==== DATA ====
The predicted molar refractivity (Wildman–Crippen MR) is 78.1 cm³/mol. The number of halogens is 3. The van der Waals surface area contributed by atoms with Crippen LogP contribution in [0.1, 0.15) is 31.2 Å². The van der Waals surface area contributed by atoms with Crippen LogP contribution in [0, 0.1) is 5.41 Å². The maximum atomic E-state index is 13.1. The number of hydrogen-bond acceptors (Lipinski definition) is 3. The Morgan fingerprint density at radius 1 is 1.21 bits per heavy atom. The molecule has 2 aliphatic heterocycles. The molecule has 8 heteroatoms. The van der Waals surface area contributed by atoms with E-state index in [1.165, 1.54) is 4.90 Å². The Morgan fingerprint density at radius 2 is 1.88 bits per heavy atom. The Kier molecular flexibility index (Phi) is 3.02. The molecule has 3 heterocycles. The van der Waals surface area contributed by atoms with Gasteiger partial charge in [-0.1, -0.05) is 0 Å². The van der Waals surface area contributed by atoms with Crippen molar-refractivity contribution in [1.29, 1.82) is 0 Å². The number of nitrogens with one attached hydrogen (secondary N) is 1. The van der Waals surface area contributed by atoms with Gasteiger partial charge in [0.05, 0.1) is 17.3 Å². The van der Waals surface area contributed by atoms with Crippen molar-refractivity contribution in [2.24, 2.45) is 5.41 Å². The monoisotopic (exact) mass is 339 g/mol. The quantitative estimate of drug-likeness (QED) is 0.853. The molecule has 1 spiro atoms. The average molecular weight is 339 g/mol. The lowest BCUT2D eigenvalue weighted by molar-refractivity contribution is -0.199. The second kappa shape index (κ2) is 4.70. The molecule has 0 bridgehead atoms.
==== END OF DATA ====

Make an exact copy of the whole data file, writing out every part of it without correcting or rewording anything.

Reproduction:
The predicted molar refractivity (Wildman–Crippen MR) is 78.1 cm³/mol. The number of halogens is 3. The van der Waals surface area contributed by atoms with Crippen LogP contribution in [0.1, 0.15) is 31.2 Å². The van der Waals surface area contributed by atoms with Crippen LogP contribution in [0, 0.1) is 5.41 Å². The maximum atomic E-state index is 13.1. The number of hydrogen-bond acceptors (Lipinski definition) is 3. The Morgan fingerprint density at radius 1 is 1.21 bits per heavy atom. The molecule has 2 aliphatic heterocycles. The molecule has 8 heteroatoms. The van der Waals surface area contributed by atoms with E-state index in [1.165, 1.54) is 4.90 Å². The Morgan fingerprint density at radius 2 is 1.88 bits per heavy atom. The Kier molecular flexibility index (Phi) is 3.02. The molecule has 3 heterocycles. The van der Waals surface area contributed by atoms with Gasteiger partial charge in [-0.1, -0.05) is 0 Å². The van der Waals surface area contributed by atoms with Crippen molar-refractivity contribution in [1.29, 1.82) is 0 Å². The number of nitrogens with one attached hydrogen (secondary N) is 1. The van der Waals surface area contributed by atoms with Gasteiger partial charge in [0.05, 0.1) is 17.3 Å². The van der Waals surface area contributed by atoms with Crippen molar-refractivity contribution in [2.24, 2.45) is 5.41 Å². The monoisotopic (exact) mass is 339 g/mol. The quantitative estimate of drug-likeness (QED) is 0.853. The molecule has 1 spiro atoms. The average molecular weight is 339 g/mol. The lowest BCUT2D eigenvalue weighted by molar-refractivity contribution is -0.199. The second kappa shape index (κ2) is 4.70. The molecule has 0 bridgehead atoms.